Why do we practice asana and what's up with all those props!?Jan 28, 2021
"Yoga is not about touching your toes. It is what you learn on the way down" Jiyar Gor
I found this quote on a website and thought it simply summed up what the Iyengars have been trying to teach us. It also addresses some issues that I have confronted as a student of yoga and a teacher of yoga.
If we become so focused on the physical asana practice and achieving poses no matter what we will stay on this peripheral level and the ego doesn't back down but it becomes fueled to a blaze and we miss the point.
Fact is, if we focus only on the body, it will greatly disappoint us because it will change.
A dear and lovely man I knew from my time in NYC, Richard Jonas, died this week.He was a diligent practitioner, a fearless fighter for those suffering from HIV and AIDS and still, cancer found him. It was because of his his practice, his dear friend Tamar Kelly wrote, he faced the end of his life in the way he did.
"He was constant with the practice right to the end, only the shape changed. His practice helped him face death with such enormous dignity, courage and compassion for those he has left behind.Practice has helped me through these last months as I witnessed him fade."
Touching the toes, wrapping the leg around the head is not the goal. Unfortunately, when we have pain, stress or the desire to do the poses we see on social media we come to the pracice focused on physical needs. Nothing wrong with this, pain can deliver us to the practice.
Iyengar yoga is known for the props. I've had students leave because they didn't understand the props and were simply annoyed by them. The props are there to help us when we are suffering or cannot do but they are also there to help those without an issue to understand the pose and oneself deeply. There are some that need a prop to practice and others that have become dependent on the props and stay in one comfortable place on their path.The journey is moving foward and getting closer to the toes. This is tapas. (will, effort, fire)
I've been thinking so much about tapas as I study weekly with my teacher Gulnaaz Dashti from India. She is a force and does not let me sit on a nice bench on the side of this path, she doesn't let me get satisfied and set up a picnic under a tree on this path and enjoy my cheese and wine. Instead, she forges me ahead through resistance, fear, excitement, pride etc. to learn and to discover.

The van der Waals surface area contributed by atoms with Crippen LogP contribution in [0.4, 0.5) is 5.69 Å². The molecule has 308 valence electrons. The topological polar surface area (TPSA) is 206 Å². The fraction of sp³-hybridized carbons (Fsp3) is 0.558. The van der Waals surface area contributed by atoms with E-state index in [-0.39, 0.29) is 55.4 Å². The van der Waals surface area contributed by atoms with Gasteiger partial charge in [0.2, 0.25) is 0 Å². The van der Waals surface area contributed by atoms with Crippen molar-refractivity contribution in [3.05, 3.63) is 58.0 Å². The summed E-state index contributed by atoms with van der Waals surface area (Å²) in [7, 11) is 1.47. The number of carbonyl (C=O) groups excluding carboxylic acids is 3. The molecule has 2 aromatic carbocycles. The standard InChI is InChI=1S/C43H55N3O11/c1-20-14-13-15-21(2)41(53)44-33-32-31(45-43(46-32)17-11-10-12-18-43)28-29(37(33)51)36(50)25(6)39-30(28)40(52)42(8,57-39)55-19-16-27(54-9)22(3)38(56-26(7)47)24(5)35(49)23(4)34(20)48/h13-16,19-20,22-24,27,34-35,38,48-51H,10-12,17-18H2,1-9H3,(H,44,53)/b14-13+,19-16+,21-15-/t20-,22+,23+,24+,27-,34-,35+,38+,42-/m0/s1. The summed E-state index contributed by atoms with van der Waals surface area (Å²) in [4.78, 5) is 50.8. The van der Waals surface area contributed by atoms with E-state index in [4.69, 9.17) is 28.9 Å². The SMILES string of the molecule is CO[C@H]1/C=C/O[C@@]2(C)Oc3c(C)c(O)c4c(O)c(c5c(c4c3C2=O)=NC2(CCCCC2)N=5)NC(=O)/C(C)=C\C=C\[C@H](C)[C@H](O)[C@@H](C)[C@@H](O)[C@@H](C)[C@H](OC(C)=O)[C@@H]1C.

As life changes with outside events and internal events it's easy for that fire to dampen to a small flame.
BKS Iyengar states “You will not reach Knowledge of the Divine Self without passing through self-knowledge. Your practice is your laboratory, and your methods must become ever more penetrating and sophisticated. ...it continues through the self-culture of asana and pranayama practice where one has to be able to sensitively to verity differences in actions and make adjustments. (Light on Life, page102)
Yoga is a learning process or as Prashant Iyengar says, the culturing of the consciousness. Consciousness, BKS Iyengar explains, is "propelled by two forces, energy (prana) and desires (vasana)." It moves in the direction of the most powerful. When prana leads then the senses are held in check but when desires takes over the breathing becomes "uneven and agitated." And these, he says are things you can observe just like you observe evenness in action and effort in your asana and "this is why your practice of yoga brings self knowledge (svadhyaya)." (Light on Life page 102)
Today, I showed a way to put this all into practice using the props for self-discovery and using the props to get you off the park bench and move along your yoga path. Check it out here.
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